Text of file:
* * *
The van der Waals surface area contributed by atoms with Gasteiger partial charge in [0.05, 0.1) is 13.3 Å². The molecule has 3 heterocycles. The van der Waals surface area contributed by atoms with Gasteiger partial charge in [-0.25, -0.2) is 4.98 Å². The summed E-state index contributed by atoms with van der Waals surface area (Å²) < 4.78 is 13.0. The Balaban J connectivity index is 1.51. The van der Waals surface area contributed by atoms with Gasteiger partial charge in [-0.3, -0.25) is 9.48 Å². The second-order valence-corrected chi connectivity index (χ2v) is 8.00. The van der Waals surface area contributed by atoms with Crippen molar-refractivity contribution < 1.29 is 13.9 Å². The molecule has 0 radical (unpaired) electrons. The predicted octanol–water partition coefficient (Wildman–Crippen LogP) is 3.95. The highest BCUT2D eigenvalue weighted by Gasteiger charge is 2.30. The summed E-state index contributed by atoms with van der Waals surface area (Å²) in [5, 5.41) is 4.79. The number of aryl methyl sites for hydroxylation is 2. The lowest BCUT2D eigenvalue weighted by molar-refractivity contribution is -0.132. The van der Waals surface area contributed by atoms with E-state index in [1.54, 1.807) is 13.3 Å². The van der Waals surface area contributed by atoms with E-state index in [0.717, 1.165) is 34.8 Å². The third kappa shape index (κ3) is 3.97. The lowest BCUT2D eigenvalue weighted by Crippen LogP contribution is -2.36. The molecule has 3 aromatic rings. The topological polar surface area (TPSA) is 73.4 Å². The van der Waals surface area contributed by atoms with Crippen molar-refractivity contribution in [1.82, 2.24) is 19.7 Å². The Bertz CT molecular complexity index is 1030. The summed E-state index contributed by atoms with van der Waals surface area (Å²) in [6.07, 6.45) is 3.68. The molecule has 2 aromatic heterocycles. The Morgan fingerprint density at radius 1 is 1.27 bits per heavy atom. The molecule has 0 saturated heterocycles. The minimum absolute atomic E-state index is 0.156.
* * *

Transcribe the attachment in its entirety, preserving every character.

The van der Waals surface area contributed by atoms with Gasteiger partial charge in [0.05, 0.1) is 13.3 Å². The molecule has 3 heterocycles. The van der Waals surface area contributed by atoms with Gasteiger partial charge in [-0.25, -0.2) is 4.98 Å². The summed E-state index contributed by atoms with van der Waals surface area (Å²) < 4.78 is 13.0. The Balaban J connectivity index is 1.51. The van der Waals surface area contributed by atoms with Gasteiger partial charge in [-0.3, -0.25) is 9.48 Å². The second-order valence-corrected chi connectivity index (χ2v) is 8.00. The van der Waals surface area contributed by atoms with Crippen molar-refractivity contribution < 1.29 is 13.9 Å². The molecule has 0 radical (unpaired) electrons. The predicted octanol–water partition coefficient (Wildman–Crippen LogP) is 3.95. The highest BCUT2D eigenvalue weighted by Gasteiger charge is 2.30. The summed E-state index contributed by atoms with van der Waals surface area (Å²) in [5, 5.41) is 4.79. The number of aryl methyl sites for hydroxylation is 2. The lowest BCUT2D eigenvalue weighted by molar-refractivity contribution is -0.132. The van der Waals surface area contributed by atoms with E-state index in [1.54, 1.807) is 13.3 Å². The van der Waals surface area contributed by atoms with E-state index in [0.717, 1.165) is 34.8 Å². The third kappa shape index (κ3) is 3.97. The lowest BCUT2D eigenvalue weighted by Crippen LogP contribution is -2.36. The molecule has 3 aromatic rings. The topological polar surface area (TPSA) is 73.4 Å². The van der Waals surface area contributed by atoms with Crippen molar-refractivity contribution in [1.82, 2.24) is 19.7 Å². The Bertz CT molecular complexity index is 1030. The summed E-state index contributed by atoms with van der Waals surface area (Å²) in [6.07, 6.45) is 3.68. The molecule has 2 aromatic heterocycles. The Morgan fingerprint density at radius 1 is 1.27 bits per heavy atom. The molecule has 0 saturated heterocycles. The minimum absolute atomic E-state index is 0.156.